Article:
In Patrick Pearson v. Philadelphia Eagles, LLC, Eagles Stadium Operators, LLC, and Executive Services Management Inc., the Superior Court of Pennsylvania vacated the trial court’s judgment and reversed an order denying the Motion for Summary Judgment of Defendants Philadelphia Eagles and their security staff provider in a case seeking damages from injuries sustained during a restroom altercation. At the trial stage, the jury returned a verdict for Mr. Pearson, finding the Defendants negligent in their security program and awarding Plaintiff$700,000 in damages. The Superior Court disagreed with the trial court and found that, when applying the standard ofnegligence for the duty owed to protect invitees from criminal acts of third parties, Defendants were entitled to judgment as a matter of law.
This case arose when the Plaintiff attended a football game(Philadelphia Eagles vs. the Dallas Cowboys) at Lincoln Financial Field in Philadelphia. Plaintiff attended the game wearing a Dallas Cowboys jersey. At halftime, Plaintiff went to the stadium restroom, where Eagles fans and Cowboys fans were taunting each other back and forth. While waiting in line to use the restroom, someone grabbed Plaintiff’s Cowboys hat and threw it in a urinal, another person lunged at him, and a scuffle ensued. Plaintiff went to the ground, and the Eagles fans who fought with Plaintiff fled when someone yelled for “security.” While Plaintiff waited for a friend to pick him up, he noticed that his right foot was turned at a 90-degree angle. Security arrived and took Plaintiff for medical attention. He was later found to have suffered a right ankle fracture that required two surgeries and was left with a limp and pain in his right leg. At trial, Plaintiff raised the issue of allegations of negligence against Defendants relating to the security provided at the stadium, which he claimed caused his injury. The trial court found for Plaintiff and judgment was entered in his favor. Defendants filed a Motion for Judgment Notwithstanding the Verdict, which was denied.
On appeal, Defendants argued that they were entitled to judgment notwithstanding the verdict because Plaintiff had “failed to set forth a prima facie case of negligence.” Defendants contended that the trial court erred by finding that they deviated from the duty of reasonable care owed to Plaintiff by not having security personnel stationed in the stadium restroom on the basis that it was foreseeable an altercation could take place there.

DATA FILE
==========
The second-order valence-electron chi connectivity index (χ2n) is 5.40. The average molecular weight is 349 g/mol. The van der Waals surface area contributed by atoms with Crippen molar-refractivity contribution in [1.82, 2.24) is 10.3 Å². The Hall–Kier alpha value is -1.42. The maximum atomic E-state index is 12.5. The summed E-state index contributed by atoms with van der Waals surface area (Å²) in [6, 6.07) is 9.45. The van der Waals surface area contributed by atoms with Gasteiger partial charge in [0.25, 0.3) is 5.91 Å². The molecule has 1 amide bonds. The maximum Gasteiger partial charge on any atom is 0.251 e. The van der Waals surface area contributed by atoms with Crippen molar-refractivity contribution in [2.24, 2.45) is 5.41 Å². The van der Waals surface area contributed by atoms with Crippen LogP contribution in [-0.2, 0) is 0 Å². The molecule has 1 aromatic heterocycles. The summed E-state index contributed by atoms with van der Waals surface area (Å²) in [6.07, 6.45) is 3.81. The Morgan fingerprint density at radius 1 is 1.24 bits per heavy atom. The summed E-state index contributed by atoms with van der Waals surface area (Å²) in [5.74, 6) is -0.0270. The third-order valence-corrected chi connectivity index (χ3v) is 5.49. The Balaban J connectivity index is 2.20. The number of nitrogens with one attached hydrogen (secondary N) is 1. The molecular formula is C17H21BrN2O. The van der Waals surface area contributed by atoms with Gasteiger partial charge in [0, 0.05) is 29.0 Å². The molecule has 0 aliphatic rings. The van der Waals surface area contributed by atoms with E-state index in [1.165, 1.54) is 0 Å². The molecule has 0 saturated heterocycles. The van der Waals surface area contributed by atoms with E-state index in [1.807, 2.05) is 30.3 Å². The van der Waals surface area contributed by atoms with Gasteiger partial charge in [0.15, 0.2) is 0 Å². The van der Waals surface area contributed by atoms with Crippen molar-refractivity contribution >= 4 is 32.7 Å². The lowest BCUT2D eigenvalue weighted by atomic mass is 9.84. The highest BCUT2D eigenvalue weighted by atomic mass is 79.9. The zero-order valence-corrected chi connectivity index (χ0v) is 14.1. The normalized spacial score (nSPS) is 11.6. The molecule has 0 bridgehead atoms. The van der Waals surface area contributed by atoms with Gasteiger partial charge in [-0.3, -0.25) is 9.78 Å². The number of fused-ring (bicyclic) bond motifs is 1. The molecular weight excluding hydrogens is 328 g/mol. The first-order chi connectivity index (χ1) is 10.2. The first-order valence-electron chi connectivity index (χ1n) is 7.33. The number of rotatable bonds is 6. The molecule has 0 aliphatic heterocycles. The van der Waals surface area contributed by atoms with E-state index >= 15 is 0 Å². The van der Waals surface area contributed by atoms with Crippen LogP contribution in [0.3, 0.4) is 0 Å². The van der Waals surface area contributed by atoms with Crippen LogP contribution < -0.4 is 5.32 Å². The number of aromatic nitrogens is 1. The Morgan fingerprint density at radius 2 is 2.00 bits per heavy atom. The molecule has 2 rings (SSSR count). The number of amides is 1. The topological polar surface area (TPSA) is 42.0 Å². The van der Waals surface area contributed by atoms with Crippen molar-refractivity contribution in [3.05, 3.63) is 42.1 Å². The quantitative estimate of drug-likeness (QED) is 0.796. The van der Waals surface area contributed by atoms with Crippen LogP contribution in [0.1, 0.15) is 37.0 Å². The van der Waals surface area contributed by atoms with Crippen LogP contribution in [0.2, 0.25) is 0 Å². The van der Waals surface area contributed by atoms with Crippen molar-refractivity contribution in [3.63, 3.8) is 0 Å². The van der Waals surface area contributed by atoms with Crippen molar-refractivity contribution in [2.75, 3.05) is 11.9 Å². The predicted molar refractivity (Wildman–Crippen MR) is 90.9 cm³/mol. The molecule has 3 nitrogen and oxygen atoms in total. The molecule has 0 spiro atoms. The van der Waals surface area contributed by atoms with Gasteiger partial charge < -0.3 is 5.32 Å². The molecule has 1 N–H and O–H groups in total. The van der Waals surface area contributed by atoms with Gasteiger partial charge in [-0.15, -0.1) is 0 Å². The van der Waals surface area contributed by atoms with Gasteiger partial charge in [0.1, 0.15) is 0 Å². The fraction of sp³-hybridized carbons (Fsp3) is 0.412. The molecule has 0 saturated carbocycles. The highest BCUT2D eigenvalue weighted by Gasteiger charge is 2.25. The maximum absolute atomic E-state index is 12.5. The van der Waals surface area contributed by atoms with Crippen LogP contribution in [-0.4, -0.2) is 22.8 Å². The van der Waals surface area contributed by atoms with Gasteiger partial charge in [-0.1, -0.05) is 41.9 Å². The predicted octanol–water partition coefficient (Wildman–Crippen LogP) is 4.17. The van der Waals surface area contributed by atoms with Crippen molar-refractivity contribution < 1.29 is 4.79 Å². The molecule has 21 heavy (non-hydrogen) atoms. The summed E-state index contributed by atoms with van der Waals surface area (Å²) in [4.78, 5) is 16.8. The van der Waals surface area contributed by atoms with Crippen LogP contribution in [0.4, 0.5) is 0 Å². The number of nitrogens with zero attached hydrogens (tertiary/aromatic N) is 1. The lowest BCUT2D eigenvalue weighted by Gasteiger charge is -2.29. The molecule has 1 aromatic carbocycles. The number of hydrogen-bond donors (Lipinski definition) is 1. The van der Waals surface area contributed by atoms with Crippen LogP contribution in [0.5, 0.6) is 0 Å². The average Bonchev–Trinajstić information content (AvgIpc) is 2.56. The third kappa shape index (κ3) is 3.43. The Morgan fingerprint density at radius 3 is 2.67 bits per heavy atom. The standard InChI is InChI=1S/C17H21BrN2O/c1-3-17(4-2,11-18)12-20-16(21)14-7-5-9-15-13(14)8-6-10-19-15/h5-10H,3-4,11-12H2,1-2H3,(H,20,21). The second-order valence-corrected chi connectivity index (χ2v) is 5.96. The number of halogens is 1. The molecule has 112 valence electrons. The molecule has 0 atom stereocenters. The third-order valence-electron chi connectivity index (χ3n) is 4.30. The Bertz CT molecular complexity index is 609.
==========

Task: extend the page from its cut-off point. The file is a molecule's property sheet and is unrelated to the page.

The Appellate Court primarily focused on the issue of whether a duty existed between the parties and, if a duty existed,whether there was a breach of that duty. The Court examined a previous case that explained the duty of a landlord to protect tenants from foreseeable criminal acts of a third person. The Court explained that “there is a general rule against holding a person liable for the criminal conduct of another absent a preexisting duty,” but that “there is an exception to that rule where a party assumes a duty, whether gratuitously or for consideration, and so negligently performs that duty that another suffers damage.”
The Court found that the duty owed to Plaintiff was analogous the above-mentioned duty owed to tenants for the foreseeable criminal acts of a third person. There was no dispute that Plaintiff was a business invitee and that Defendantsvoluntarily undertook a duty to protect their invitees from fighting during games at the stadium. The Court found that just because Defendants did not have security stationed in their restrooms, when the security programs were otherwise adequate, Plaintiff failed to present enough evidence to hold Defendantsnegligent. The Court noted that the duty to protect business invitees from others’ conduct only arises if the owner has reason to anticipate the conduct. Therefore, the Court reasoned,Defendants must have had notice of prior incidents in the stadium restrooms, and if no such notice existed, Plaintiff must demonstrate that Defendants otherwise lacked reasonable care in conducting its security program.
The Court found that there was not enough evidence of prior incidents of violence in the restrooms. There was specific testimony from Defendants’ security staff that historical dataused by security showed that the restrooms were not an area where violent incidents occurred, which obviated the need to focus security staff in each restroom. The record indicated that most incidents in the restrooms were due to persons who were incapacitated due to intoxication rather than violence. The Court found that because there was no evidence to support a history of violence in the restrooms, and no evidence that Defendantsknew or had reason to know from past experience that violent assaults were likely to occur to endanger invitees, Defendantsacted reasonably by not stationing security staff in or directly outside the stadium restrooms.
Based on these findings, the Court concluded that the trial court erred in denying the Defendants’ motion for judgment notwithstanding the verdict, and the Defendants were entitled to judgment as a matter of law. The Court then remanded the case to the trial court for an entry of judgment in favor of the Defendants.
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